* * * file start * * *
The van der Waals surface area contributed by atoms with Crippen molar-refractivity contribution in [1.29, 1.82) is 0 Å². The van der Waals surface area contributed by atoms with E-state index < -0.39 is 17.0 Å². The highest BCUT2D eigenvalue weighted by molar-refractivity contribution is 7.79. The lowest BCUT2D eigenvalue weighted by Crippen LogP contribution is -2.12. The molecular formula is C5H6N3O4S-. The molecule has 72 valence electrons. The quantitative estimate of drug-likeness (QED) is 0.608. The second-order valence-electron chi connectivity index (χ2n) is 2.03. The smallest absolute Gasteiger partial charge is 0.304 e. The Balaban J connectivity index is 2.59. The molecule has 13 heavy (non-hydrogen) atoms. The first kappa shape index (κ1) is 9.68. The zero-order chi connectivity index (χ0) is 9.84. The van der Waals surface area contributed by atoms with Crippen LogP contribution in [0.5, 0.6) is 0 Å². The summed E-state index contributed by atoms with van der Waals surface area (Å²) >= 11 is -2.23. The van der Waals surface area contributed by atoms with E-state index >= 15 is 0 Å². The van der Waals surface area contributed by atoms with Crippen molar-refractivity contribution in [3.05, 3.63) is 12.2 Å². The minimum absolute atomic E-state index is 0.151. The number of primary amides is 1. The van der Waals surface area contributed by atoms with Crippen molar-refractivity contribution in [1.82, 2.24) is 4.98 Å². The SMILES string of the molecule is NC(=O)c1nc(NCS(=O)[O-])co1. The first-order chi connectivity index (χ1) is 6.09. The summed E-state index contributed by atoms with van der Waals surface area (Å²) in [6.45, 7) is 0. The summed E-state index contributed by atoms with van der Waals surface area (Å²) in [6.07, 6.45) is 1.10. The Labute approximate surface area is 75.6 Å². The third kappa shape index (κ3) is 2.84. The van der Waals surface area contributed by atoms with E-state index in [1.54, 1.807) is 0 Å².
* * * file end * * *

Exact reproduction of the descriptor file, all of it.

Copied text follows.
The van der Waals surface area contributed by atoms with Crippen molar-refractivity contribution in [1.29, 1.82) is 0 Å². The van der Waals surface area contributed by atoms with E-state index < -0.39 is 17.0 Å². The highest BCUT2D eigenvalue weighted by molar-refractivity contribution is 7.79. The lowest BCUT2D eigenvalue weighted by Crippen LogP contribution is -2.12. The molecular formula is C5H6N3O4S-. The molecule has 72 valence electrons. The quantitative estimate of drug-likeness (QED) is 0.608. The second-order valence-electron chi connectivity index (χ2n) is 2.03. The smallest absolute Gasteiger partial charge is 0.304 e. The Balaban J connectivity index is 2.59. The molecule has 13 heavy (non-hydrogen) atoms. The first kappa shape index (κ1) is 9.68. The zero-order chi connectivity index (χ0) is 9.84. The van der Waals surface area contributed by atoms with Crippen LogP contribution in [0.5, 0.6) is 0 Å². The summed E-state index contributed by atoms with van der Waals surface area (Å²) >= 11 is -2.23. The van der Waals surface area contributed by atoms with E-state index >= 15 is 0 Å². The van der Waals surface area contributed by atoms with Crippen molar-refractivity contribution in [3.05, 3.63) is 12.2 Å². The minimum absolute atomic E-state index is 0.151. The number of primary amides is 1. The van der Waals surface area contributed by atoms with Crippen molar-refractivity contribution in [1.82, 2.24) is 4.98 Å². The SMILES string of the molecule is NC(=O)c1nc(NCS(=O)[O-])co1. The first-order chi connectivity index (χ1) is 6.09. The summed E-state index contributed by atoms with van der Waals surface area (Å²) in [6.45, 7) is 0. The summed E-state index contributed by atoms with van der Waals surface area (Å²) in [6.07, 6.45) is 1.10. The Labute approximate surface area is 75.6 Å². The third kappa shape index (κ3) is 2.84. The van der Waals surface area contributed by atoms with E-state index in [1.54, 1.807) is 0 Å².